Two hundred at-risk youth from communities across the parish of Clarendon are to benefit through a new crime-prevention initiative – the Clarendon Collaborative Action Project.
The initiative is a new approach to crime prevention that utilises several integrated social strategies to address deviant and antisocial behaviours among youth and empower them to become productive members of society.
The project will feature a business incubator programme, a mentorship programme, a training and support programme for parents, an advocacy programme to promote adherence to the rule of law, and a school reintegration programme.
An official grant-signing ceremony for the project was held virtually on Tuesday (August 25).
Five Clarendon-based organisations are benefiting from a combined total of $28 million in grant funding provided by the United States Agency for International Development (USAID), in partnership with the North Carolina-based non-profit human development organisation, FHI 360, under its Local Partner Development (LPD) project.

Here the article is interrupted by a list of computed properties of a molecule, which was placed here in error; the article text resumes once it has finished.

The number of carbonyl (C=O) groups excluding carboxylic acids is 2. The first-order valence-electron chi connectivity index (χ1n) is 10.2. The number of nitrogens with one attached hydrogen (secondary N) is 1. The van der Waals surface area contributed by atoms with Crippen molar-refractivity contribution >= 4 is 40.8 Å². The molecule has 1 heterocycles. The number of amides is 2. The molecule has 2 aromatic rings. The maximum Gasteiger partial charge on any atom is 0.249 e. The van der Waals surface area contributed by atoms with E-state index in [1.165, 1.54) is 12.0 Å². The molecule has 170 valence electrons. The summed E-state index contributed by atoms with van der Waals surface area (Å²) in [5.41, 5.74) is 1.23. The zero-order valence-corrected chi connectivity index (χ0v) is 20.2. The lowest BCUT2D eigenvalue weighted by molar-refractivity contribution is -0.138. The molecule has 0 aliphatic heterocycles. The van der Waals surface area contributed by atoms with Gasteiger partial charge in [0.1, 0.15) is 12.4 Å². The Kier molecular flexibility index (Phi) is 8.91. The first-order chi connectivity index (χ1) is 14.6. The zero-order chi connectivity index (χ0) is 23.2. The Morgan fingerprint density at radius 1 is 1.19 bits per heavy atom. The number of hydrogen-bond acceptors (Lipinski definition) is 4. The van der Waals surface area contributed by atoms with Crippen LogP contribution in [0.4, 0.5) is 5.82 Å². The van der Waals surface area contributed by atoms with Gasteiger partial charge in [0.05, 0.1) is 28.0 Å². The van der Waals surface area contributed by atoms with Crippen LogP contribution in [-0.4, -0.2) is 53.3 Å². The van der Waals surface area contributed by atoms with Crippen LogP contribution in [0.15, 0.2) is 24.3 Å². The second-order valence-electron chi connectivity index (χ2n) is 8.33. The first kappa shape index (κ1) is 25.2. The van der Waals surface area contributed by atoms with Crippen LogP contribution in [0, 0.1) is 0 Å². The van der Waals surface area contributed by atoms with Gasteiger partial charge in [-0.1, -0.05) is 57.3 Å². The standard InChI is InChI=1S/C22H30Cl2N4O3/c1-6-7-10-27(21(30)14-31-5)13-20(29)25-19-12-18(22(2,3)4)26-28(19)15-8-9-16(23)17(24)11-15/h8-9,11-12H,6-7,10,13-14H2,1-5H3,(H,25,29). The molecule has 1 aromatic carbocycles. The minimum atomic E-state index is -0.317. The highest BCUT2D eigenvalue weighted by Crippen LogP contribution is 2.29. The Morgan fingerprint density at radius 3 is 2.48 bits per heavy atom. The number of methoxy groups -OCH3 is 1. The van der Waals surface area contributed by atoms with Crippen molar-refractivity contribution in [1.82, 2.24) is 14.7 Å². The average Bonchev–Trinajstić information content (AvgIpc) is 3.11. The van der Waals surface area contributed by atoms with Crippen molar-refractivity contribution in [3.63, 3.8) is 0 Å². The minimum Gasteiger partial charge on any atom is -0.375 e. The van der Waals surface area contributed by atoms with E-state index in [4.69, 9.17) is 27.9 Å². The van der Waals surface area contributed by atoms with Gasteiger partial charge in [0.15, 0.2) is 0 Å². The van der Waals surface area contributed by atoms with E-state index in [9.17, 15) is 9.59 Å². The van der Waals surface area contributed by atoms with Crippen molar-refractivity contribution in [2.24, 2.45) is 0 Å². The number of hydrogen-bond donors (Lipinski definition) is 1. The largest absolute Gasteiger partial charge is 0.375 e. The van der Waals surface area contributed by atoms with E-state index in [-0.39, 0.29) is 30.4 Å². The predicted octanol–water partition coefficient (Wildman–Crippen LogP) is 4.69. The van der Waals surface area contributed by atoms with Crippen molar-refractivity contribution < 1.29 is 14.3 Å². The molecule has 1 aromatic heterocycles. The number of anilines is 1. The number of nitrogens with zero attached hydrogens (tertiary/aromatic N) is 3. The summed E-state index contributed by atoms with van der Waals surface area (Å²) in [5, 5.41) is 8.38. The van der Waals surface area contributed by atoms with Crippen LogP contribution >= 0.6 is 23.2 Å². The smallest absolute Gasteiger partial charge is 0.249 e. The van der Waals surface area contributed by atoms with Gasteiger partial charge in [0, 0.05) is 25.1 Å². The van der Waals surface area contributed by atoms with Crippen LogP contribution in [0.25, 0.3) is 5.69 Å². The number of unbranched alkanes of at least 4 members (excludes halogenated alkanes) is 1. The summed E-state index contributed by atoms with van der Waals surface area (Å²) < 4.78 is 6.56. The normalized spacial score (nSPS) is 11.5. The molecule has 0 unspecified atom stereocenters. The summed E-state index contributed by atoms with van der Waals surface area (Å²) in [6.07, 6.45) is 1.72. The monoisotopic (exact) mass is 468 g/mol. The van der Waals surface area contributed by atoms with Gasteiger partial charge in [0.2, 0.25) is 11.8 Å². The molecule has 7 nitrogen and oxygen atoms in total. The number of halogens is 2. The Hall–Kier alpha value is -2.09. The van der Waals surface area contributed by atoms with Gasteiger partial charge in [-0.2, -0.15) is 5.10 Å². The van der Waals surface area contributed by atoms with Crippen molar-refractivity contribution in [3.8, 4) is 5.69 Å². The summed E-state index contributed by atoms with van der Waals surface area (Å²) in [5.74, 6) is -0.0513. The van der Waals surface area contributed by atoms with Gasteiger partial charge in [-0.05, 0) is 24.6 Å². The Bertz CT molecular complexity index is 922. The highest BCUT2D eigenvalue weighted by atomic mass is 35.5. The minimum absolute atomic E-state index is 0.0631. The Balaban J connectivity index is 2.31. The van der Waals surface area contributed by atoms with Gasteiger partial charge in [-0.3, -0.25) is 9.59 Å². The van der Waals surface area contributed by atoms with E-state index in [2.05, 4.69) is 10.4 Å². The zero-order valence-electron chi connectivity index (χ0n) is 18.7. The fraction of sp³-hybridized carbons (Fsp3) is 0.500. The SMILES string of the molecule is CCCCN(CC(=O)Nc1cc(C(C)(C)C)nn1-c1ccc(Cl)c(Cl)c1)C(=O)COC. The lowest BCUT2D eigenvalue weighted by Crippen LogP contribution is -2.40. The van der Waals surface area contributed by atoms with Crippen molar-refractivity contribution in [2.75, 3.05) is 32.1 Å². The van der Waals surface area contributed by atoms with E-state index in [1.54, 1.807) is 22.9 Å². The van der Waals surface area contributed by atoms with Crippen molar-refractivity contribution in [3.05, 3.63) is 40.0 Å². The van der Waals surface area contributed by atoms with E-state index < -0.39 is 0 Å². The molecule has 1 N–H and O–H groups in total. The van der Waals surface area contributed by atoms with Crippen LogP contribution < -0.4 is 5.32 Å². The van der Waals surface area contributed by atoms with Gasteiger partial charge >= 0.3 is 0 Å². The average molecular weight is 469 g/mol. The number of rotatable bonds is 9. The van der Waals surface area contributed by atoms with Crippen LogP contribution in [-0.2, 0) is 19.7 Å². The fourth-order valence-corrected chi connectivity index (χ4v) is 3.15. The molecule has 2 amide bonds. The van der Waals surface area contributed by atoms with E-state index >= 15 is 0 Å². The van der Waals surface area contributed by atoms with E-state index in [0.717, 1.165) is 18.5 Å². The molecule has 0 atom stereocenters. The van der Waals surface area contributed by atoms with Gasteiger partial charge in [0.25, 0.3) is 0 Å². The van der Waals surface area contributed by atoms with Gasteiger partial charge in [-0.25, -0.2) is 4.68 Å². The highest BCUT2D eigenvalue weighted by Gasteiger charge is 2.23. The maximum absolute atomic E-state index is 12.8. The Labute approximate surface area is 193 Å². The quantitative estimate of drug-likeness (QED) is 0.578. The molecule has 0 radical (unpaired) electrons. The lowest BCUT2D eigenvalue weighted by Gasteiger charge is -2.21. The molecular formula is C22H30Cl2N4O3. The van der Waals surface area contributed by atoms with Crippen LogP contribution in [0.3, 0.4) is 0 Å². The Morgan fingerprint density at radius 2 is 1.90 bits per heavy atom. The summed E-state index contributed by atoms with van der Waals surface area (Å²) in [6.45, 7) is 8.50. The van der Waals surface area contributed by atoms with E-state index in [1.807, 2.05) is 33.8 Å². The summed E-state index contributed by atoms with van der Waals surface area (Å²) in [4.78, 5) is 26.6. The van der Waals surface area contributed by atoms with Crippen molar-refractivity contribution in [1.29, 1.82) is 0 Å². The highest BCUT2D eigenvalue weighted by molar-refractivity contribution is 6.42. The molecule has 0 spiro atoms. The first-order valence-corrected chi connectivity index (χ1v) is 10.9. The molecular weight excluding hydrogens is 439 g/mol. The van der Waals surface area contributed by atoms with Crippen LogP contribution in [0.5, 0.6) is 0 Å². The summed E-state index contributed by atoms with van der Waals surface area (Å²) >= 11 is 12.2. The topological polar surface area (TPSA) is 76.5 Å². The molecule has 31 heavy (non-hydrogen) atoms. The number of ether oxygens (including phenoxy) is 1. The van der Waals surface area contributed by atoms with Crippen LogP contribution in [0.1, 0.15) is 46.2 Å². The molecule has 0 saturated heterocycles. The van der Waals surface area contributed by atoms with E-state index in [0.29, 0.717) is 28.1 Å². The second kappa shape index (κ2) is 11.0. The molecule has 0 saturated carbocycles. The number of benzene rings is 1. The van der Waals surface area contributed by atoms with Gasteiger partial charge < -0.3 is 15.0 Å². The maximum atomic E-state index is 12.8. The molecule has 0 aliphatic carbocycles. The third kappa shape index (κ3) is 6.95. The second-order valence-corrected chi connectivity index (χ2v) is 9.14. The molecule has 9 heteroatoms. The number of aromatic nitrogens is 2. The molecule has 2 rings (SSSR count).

They are Clarendon Parish Development Committee, Free Town Church of God of Prophesy Outreach Foundation, Lionel Town Development Area Benevolent Society, May Pen Chamber of Commerce and Industry, and the Nissi Youth Empowerment Centre.
In his remarks during the ceremony, Mayor of May Pen and Chairman of the Clarendon Municipal Corporation, Councillor Winston Maragh, commended the various stakeholders for “leading the charge” in the conceptualisation and implementation of the project.
“It is the mandate of the Clarendon Municipal Corporation to guide and support the social development of the parish, and one of the ways of doing so is by putting in place mechanisms to reduce the existing crime rate in the parish, particularly as it relates to our young people.
This shows that the Government is not alone in the fight against crime,” Mayor Maragh said.
For his part, Country Representative, USAID, Jason Fraser, said the United States Government remains committed to working closely with its partners to ensure that vulnerable youth do not succumb to the allure of crime and violence but to, instead, reach their full potential.
“This is important not only for the target group but also for Jamaica in terms of economic empowerment, development and to achieve Vision 2030,” he added.
The initiative forms part of the LPD’s mandate to build the capacity of Jamaican institutions to become more effective in advancing collaborative evidence-based youth crime- and violence-prevention strategies.
LPD is a six-year activity funded by the USAID through the Caribbean Basin Security Initiative (CBSI) and FHI 360.